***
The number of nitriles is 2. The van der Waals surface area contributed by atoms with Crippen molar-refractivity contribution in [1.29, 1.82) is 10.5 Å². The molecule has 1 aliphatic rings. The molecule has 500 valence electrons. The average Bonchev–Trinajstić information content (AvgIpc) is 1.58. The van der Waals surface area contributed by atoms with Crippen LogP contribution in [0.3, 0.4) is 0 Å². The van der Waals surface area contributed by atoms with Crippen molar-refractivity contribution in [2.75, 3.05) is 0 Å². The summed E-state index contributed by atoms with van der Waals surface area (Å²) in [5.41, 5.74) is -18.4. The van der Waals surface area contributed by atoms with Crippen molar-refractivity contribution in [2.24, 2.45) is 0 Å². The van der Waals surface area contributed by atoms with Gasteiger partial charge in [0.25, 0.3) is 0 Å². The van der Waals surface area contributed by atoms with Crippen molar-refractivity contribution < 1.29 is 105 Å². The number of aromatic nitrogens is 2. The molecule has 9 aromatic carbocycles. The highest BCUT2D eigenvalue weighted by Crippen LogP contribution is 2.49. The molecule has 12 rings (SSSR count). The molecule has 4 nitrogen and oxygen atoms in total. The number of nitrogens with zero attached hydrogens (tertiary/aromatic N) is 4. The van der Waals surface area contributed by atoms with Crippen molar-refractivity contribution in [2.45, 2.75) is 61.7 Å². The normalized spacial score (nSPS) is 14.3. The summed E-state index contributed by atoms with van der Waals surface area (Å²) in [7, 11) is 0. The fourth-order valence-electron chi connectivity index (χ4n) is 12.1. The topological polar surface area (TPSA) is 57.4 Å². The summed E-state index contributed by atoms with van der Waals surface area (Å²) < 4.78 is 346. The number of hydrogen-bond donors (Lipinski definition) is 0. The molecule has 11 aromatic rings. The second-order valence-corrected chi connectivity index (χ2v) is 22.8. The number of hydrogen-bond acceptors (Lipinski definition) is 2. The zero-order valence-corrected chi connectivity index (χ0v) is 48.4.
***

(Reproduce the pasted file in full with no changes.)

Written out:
The number of nitriles is 2. The van der Waals surface area contributed by atoms with Crippen molar-refractivity contribution in [1.29, 1.82) is 10.5 Å². The molecule has 1 aliphatic rings. The molecule has 500 valence electrons. The average Bonchev–Trinajstić information content (AvgIpc) is 1.58. The van der Waals surface area contributed by atoms with Crippen LogP contribution in [0.3, 0.4) is 0 Å². The van der Waals surface area contributed by atoms with Crippen molar-refractivity contribution in [2.75, 3.05) is 0 Å². The summed E-state index contributed by atoms with van der Waals surface area (Å²) in [5.41, 5.74) is -18.4. The van der Waals surface area contributed by atoms with Crippen molar-refractivity contribution in [2.24, 2.45) is 0 Å². The van der Waals surface area contributed by atoms with Gasteiger partial charge in [0.25, 0.3) is 0 Å². The van der Waals surface area contributed by atoms with Crippen molar-refractivity contribution < 1.29 is 105 Å². The number of aromatic nitrogens is 2. The molecule has 9 aromatic carbocycles. The highest BCUT2D eigenvalue weighted by Crippen LogP contribution is 2.49. The molecule has 12 rings (SSSR count). The molecule has 4 nitrogen and oxygen atoms in total. The number of nitrogens with zero attached hydrogens (tertiary/aromatic N) is 4. The van der Waals surface area contributed by atoms with Crippen molar-refractivity contribution in [2.45, 2.75) is 61.7 Å². The normalized spacial score (nSPS) is 14.3. The summed E-state index contributed by atoms with van der Waals surface area (Å²) in [7, 11) is 0. The fourth-order valence-electron chi connectivity index (χ4n) is 12.1. The topological polar surface area (TPSA) is 57.4 Å². The summed E-state index contributed by atoms with van der Waals surface area (Å²) < 4.78 is 346. The number of hydrogen-bond donors (Lipinski definition) is 0. The molecule has 11 aromatic rings. The second-order valence-corrected chi connectivity index (χ2v) is 22.8. The number of hydrogen-bond acceptors (Lipinski definition) is 2. The zero-order valence-corrected chi connectivity index (χ0v) is 48.4.